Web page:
Virginia Woolf Inspired Music Playlist

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For a while now, some people have asked me to share playlists of what I listen to and though I always say, “Yes!’ with so much enthusiasm (because I love music as much as I do books), I end up not sharing any playlists.
Why? Well, because my musical tastes are all over the place and every time I set out to make a playlist to share, I end up unable to decide what to add. So, instead, I’ll make a playlist that reflects what I listen to when I am obsessed with a book or writer…and lately, it has been Virginia Woolf.

Here are a few songs that put me in that Virginia Woolf mood…

1. Lighthouse by Patrick Watson
“Dreaming of a lighthouse in the woods
Shining a little light to bring us back home”

2. Smoke Signals by Phoebe Bridgers
“You, you must have been looking for me
Sending smoke signals
Pelicans circling
Burning trash out on the beach”

3. Televangelist by Julien Baker
“My heart is gonna eat itself”

4. Small Things by Ben Howard
I can’t control
The words kaleidoscope inside my head

5. Here with Me by Susie Suh
“Calling your name in the midnight hour
Reaching for you from the endless dream
So many miles between us now
But you are always here with me”

6. Winter by Daughter
“With cabin fever, shut in confined spaces
Lost in the dark, my heart taken and resting on your heart”

7. I Exist I Exist I Exist by Flatsound
“It’s standing on the edge of a mountain top
‘Screaming anything he wants like
‘look at me, look at me, look at me, look at me
Look at me, look at me, look at me, look at me
Because I exist, I exist, I exist, I exist, I exist, I exist”

8. Garden by Wilsen
“After hours, and alone, you count the inches between us
Envelop the space we need to keep us sound
We’ll make the paths to get to the garden
Watching the weight of the world pass in bounds”

9. Dark by Siv Jakobsen
“And at times I pray for the darkest days
Oh to swallow me so that I can’t pray
For the better days oh to come my way
Cause I don’t believe in them”

10. Quiet by Rachael Yamagata
“All the waves of blame arrange as broken scenery”

These songs all have beautiful lyrics and melody. They definitely are melancholy tunes but they are full of emotion, which is what I love about them. #sadsongsmakemehappy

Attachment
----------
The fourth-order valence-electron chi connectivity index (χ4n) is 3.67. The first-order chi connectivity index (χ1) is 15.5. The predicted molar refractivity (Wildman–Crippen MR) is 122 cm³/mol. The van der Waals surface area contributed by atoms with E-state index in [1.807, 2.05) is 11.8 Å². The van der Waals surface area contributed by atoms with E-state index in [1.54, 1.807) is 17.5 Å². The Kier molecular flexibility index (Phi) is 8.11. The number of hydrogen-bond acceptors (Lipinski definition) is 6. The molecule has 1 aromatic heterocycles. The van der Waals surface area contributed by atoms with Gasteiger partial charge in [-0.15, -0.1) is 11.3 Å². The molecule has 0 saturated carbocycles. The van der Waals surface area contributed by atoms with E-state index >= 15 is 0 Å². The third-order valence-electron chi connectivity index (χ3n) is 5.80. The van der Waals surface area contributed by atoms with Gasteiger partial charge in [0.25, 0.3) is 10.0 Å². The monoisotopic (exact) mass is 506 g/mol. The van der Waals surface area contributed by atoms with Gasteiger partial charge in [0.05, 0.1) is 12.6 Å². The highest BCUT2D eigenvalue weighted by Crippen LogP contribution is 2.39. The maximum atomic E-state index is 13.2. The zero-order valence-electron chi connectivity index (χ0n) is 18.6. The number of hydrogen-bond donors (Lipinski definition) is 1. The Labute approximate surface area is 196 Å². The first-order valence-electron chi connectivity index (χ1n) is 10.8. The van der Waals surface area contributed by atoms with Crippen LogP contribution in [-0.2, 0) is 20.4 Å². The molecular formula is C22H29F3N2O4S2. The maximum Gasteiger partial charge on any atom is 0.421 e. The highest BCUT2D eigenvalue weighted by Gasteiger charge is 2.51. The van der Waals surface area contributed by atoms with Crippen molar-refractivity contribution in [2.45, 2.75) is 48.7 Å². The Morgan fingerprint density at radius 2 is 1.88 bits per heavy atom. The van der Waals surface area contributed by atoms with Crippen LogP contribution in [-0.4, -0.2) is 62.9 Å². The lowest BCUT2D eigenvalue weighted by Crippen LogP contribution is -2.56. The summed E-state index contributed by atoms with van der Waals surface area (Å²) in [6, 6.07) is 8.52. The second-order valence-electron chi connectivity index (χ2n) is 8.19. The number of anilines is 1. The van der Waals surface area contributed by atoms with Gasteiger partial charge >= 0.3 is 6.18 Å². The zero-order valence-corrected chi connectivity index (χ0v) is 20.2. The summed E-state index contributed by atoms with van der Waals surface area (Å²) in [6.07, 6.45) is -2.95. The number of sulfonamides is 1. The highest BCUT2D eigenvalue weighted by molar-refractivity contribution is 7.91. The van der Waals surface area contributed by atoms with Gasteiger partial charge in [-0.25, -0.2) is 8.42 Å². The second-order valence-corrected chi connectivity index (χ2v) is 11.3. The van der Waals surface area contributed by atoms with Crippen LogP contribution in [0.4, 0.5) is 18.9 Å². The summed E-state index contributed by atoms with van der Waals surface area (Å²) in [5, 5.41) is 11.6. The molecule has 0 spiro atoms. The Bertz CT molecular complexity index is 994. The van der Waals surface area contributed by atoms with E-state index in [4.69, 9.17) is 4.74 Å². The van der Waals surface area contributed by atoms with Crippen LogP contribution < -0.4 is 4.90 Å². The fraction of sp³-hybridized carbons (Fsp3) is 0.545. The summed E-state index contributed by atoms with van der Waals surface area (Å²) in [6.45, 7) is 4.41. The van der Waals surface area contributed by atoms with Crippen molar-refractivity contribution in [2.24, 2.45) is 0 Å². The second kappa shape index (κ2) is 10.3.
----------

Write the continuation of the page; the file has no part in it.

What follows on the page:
Hopefully, you’ll like some of these, as well.

Thank you

Yadi

ps. I chose not to add a playlist through a specific streaming service because I know not everyone has the same streaming service but I did include Youtube links.

Boxwalla’s October Literature Box Review

[#partner this box was gifted to me by boxwalla]

“Because when I read, I don’t really read; I pop a beautiful sentence into my mouth and suck it like a fruit drop, or I sip it like a liqueur until the thought dissolves in me like alcohol, infusing brain and heart and coursing on through the veins to the root of each blood vessel.”

― Bohumil Hrabal, Too Loud a Solitude

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“Life was neither something you defended by hiding nor surrendered calmly on other people’s terms, but something you lived bravely, out in the open, and that if you had to lose it, you should lose it on your own terms.”

― Edwidge Danticat, The Dew Breaker

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I was recently gifted Boxwalla’s October Literature Box but I knew I didn’t want to post about it until I had read the books in the box first because I am more interested in giving genuine feedback on gifts of this kind than simply just posting a photo.

I’ll start by saying that I have tried two other book box subscriptions before and was very underwhelmed by their monthly selections that it had made me reluctant to try another box subscription. However, I had been intrigued by Boxwalla for a while after a few friends recommended it to me. Therefore, when Lavanya from Boxwalla approached me to try a box, I said yes.

With this box I got to read a Czech classic, Too Loud a Solitude by Bohumil Hrabal, a story about a trash ‘compactor’, whose job is to destroy waste paper and books, however, his love of art and literature makes him secretly save and hide rare and banned books. This book spoke to me on so many levels. I underlined a lot. For the protagonist, Hant’a, books provide an escape from his gloomy and isolated reality but more than that books give him an education and spiritualism. As a person who values books, as most of you guys must, I fell in love with this story that still feels very relevant today.